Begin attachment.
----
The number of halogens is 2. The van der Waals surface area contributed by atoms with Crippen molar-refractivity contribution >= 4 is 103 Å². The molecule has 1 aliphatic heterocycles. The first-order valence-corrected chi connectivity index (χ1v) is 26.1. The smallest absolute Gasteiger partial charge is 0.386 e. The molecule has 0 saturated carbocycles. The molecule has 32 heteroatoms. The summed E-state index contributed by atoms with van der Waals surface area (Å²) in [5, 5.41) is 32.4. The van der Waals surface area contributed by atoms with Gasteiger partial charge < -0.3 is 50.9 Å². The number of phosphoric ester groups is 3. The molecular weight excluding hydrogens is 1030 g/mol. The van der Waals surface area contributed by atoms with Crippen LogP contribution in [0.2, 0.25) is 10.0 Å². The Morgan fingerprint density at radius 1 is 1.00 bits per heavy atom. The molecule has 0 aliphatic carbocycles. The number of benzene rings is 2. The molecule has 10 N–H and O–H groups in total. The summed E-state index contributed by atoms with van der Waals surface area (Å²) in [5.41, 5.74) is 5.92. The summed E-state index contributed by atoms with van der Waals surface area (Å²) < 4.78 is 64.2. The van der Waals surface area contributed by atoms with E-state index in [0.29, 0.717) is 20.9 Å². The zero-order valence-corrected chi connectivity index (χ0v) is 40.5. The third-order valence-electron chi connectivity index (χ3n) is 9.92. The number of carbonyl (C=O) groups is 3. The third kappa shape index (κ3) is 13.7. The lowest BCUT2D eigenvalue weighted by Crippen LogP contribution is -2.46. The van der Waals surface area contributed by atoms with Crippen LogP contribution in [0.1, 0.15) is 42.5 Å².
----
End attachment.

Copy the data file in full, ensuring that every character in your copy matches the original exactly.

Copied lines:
The number of halogens is 2. The van der Waals surface area contributed by atoms with Crippen molar-refractivity contribution >= 4 is 103 Å². The molecule has 1 aliphatic heterocycles. The first-order valence-corrected chi connectivity index (χ1v) is 26.1. The smallest absolute Gasteiger partial charge is 0.386 e. The molecule has 0 saturated carbocycles. The molecule has 32 heteroatoms. The summed E-state index contributed by atoms with van der Waals surface area (Å²) in [5, 5.41) is 32.4. The van der Waals surface area contributed by atoms with Gasteiger partial charge < -0.3 is 50.9 Å². The number of phosphoric ester groups is 3. The molecular weight excluding hydrogens is 1030 g/mol. The van der Waals surface area contributed by atoms with Crippen LogP contribution in [0.2, 0.25) is 10.0 Å². The Morgan fingerprint density at radius 1 is 1.00 bits per heavy atom. The molecule has 0 aliphatic carbocycles. The number of benzene rings is 2. The molecule has 10 N–H and O–H groups in total. The summed E-state index contributed by atoms with van der Waals surface area (Å²) in [5.41, 5.74) is 5.92. The summed E-state index contributed by atoms with van der Waals surface area (Å²) < 4.78 is 64.2. The van der Waals surface area contributed by atoms with E-state index in [0.29, 0.717) is 20.9 Å². The zero-order valence-corrected chi connectivity index (χ0v) is 40.5. The third-order valence-electron chi connectivity index (χ3n) is 9.92. The number of carbonyl (C=O) groups is 3. The third kappa shape index (κ3) is 13.7. The lowest BCUT2D eigenvalue weighted by Crippen LogP contribution is -2.46. The van der Waals surface area contributed by atoms with Crippen LogP contribution in [0.1, 0.15) is 42.5 Å².